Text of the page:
China’s Role in Darfur, and the Olympics

Freakonomics has an interesting post about how some NBA players – minor players, not NBA starts – have signed onto a letter saying China needs to get their act together in Darfur before the 2008 Olympic Games in Beijing.

Boycott the Beijing Olympics?

On the other hand, a lot of people around the world harbor feelings of discomfort toward the newly muscular China. An interesting article by Howard Beck in today’s New York Times tells of Cleveland Cavaliers’ reserve Ira Newble, who read an article in USA Today about the violence and death in Darfur and decided to take action:

As I’ve learned more about the situation in Darfur, I’ve tried to figure out why the Bush Administration has been so reluctant to get involved in stopping the genocide they’ve admitted is going on for something like 18 months now. Colin Powell was the first to call it a genocide and he’s been gone for a quite a while now. The genocide has been going on for a LOT longer than that, but even the Bush administration has been willing to admit such atrocities are taking place for that long . . . without doing anything to stop them.

Watching the movie, The Devil Came on Horseback, really helped explain the politics effecting that region of the world and made clear to me why the US is being so passive in the face of well-documented genocidal acts. The motivation behind our pathetic by-standing can be summed up in one simple word that you’re all too familiar with: oil.

Oil is the reason we’re NOT invading Darfur to stop the genocide. Huh? Yes. That’s correct. But doesn’t the US invade countries who have oil (Iraq) or countries who have access to countries with oil so we can build pipelines across them (Afghanistan)? Yes. But this time it’s different.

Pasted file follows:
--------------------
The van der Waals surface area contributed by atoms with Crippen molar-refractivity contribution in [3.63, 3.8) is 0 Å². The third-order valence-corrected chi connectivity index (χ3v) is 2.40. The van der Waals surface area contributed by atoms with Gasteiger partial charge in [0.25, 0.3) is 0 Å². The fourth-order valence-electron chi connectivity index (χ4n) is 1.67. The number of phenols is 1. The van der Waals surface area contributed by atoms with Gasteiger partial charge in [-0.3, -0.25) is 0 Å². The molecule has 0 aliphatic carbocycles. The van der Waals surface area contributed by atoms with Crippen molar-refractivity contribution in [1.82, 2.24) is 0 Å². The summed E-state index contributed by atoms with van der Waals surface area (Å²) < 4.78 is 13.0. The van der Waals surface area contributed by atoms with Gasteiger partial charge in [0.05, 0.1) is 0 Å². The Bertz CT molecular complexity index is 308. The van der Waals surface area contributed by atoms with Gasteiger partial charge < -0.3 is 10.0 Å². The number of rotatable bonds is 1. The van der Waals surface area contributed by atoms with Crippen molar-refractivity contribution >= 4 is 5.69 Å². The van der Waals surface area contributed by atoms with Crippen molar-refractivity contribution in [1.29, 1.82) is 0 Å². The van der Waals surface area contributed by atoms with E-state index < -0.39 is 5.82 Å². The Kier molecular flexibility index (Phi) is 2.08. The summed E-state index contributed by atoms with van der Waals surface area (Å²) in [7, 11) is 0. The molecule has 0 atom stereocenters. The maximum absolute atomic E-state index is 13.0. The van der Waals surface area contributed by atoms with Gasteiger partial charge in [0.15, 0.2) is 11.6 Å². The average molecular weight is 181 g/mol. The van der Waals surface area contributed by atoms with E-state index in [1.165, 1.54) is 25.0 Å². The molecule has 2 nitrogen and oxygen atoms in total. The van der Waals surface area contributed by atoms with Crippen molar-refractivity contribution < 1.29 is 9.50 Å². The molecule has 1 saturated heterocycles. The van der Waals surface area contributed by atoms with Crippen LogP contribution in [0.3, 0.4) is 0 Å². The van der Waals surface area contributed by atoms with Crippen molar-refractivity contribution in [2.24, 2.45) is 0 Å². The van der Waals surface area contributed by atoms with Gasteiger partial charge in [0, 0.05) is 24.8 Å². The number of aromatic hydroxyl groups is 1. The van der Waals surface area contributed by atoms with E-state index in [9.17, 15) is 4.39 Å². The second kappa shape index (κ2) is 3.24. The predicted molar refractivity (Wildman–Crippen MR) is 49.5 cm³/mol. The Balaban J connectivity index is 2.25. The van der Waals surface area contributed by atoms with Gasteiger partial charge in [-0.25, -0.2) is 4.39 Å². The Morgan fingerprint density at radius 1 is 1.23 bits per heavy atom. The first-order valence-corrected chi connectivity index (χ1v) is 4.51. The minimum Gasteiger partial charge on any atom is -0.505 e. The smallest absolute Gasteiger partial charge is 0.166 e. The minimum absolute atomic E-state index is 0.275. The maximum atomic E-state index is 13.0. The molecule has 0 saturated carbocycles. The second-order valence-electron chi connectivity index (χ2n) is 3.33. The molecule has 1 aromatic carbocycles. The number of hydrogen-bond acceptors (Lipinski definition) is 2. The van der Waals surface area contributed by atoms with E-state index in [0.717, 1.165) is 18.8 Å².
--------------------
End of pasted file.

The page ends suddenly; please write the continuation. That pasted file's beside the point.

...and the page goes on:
We, as in, the US government, have decided that Sudan’s oil is China’s oil. China is the largest exporter of oil from Sudan and China supplies the genocidal maniacs in Sudan with their weapons. It’s an ugly ugly situation, but the US seems to have adopted a policy of allowing China to get away with whatever they want in Sudan in exchange for China leaving the US alone in Afghanistan and Iraq.

Nothing beats a little quid pro quo between world superpowers at the expense of hundreds of thousands of civilians lives in oil rich but otherwise devastatingly poor countries.

2 thoughts on “China’s Role in Darfur, and the Olympics”

  1. Chinese went for oil in Sudan after western companies’s failure in exploration.

    All wanted to go, only Chinese sucessed.

    What happened in Sudan was not caused by China, it was caused by other groups, maybe can be tracked back to westerners.

  2. Steven, it’s a fact that China supplies weapons used in genocide.

    And it seems beyond dispute that China, due to it’s massive levels of oil exports from Sudan, is in the best position to stop the genocide that’s currently taking place.

    Would you disagree with either of those two statements?

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